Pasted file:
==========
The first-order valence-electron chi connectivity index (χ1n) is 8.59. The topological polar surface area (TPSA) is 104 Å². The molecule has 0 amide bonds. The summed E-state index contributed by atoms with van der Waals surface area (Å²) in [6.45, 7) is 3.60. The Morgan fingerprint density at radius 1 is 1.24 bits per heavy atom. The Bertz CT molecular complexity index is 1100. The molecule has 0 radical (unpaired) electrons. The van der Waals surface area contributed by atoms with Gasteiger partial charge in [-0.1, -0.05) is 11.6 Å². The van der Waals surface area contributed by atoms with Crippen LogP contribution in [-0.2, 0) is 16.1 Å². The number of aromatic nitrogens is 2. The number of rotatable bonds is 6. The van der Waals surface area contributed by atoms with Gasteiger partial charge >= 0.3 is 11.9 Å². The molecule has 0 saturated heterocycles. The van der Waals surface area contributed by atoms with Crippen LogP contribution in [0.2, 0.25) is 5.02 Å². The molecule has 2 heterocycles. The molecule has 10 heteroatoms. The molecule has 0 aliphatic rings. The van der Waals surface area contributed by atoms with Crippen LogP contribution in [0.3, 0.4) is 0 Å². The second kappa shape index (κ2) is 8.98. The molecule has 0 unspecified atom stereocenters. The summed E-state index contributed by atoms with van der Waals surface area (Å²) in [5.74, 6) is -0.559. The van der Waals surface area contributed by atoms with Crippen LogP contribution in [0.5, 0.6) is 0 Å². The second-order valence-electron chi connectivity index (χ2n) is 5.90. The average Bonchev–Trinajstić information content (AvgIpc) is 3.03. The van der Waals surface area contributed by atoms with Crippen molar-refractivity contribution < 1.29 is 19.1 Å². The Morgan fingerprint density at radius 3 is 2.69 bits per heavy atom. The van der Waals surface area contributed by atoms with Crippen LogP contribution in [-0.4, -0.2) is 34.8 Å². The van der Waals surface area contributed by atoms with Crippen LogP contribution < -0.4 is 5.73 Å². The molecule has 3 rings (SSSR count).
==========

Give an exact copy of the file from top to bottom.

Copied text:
The first-order valence-electron chi connectivity index (χ1n) is 8.59. The topological polar surface area (TPSA) is 104 Å². The molecule has 0 amide bonds. The summed E-state index contributed by atoms with van der Waals surface area (Å²) in [6.45, 7) is 3.60. The Morgan fingerprint density at radius 1 is 1.24 bits per heavy atom. The Bertz CT molecular complexity index is 1100. The molecule has 0 radical (unpaired) electrons. The van der Waals surface area contributed by atoms with Gasteiger partial charge in [-0.1, -0.05) is 11.6 Å². The van der Waals surface area contributed by atoms with Crippen LogP contribution in [-0.2, 0) is 16.1 Å². The number of aromatic nitrogens is 2. The number of rotatable bonds is 6. The van der Waals surface area contributed by atoms with Gasteiger partial charge >= 0.3 is 11.9 Å². The molecule has 0 saturated heterocycles. The van der Waals surface area contributed by atoms with Crippen LogP contribution in [0.2, 0.25) is 5.02 Å². The molecule has 2 heterocycles. The molecule has 10 heteroatoms. The molecule has 0 aliphatic rings. The van der Waals surface area contributed by atoms with Crippen LogP contribution in [0.3, 0.4) is 0 Å². The second kappa shape index (κ2) is 8.98. The molecule has 0 unspecified atom stereocenters. The summed E-state index contributed by atoms with van der Waals surface area (Å²) in [5.74, 6) is -0.559. The van der Waals surface area contributed by atoms with Crippen LogP contribution in [0.5, 0.6) is 0 Å². The second-order valence-electron chi connectivity index (χ2n) is 5.90. The average Bonchev–Trinajstić information content (AvgIpc) is 3.03. The van der Waals surface area contributed by atoms with Crippen molar-refractivity contribution < 1.29 is 19.1 Å². The Morgan fingerprint density at radius 3 is 2.69 bits per heavy atom. The van der Waals surface area contributed by atoms with Crippen LogP contribution in [-0.4, -0.2) is 34.8 Å². The van der Waals surface area contributed by atoms with Crippen LogP contribution < -0.4 is 5.73 Å². The molecule has 3 rings (SSSR count).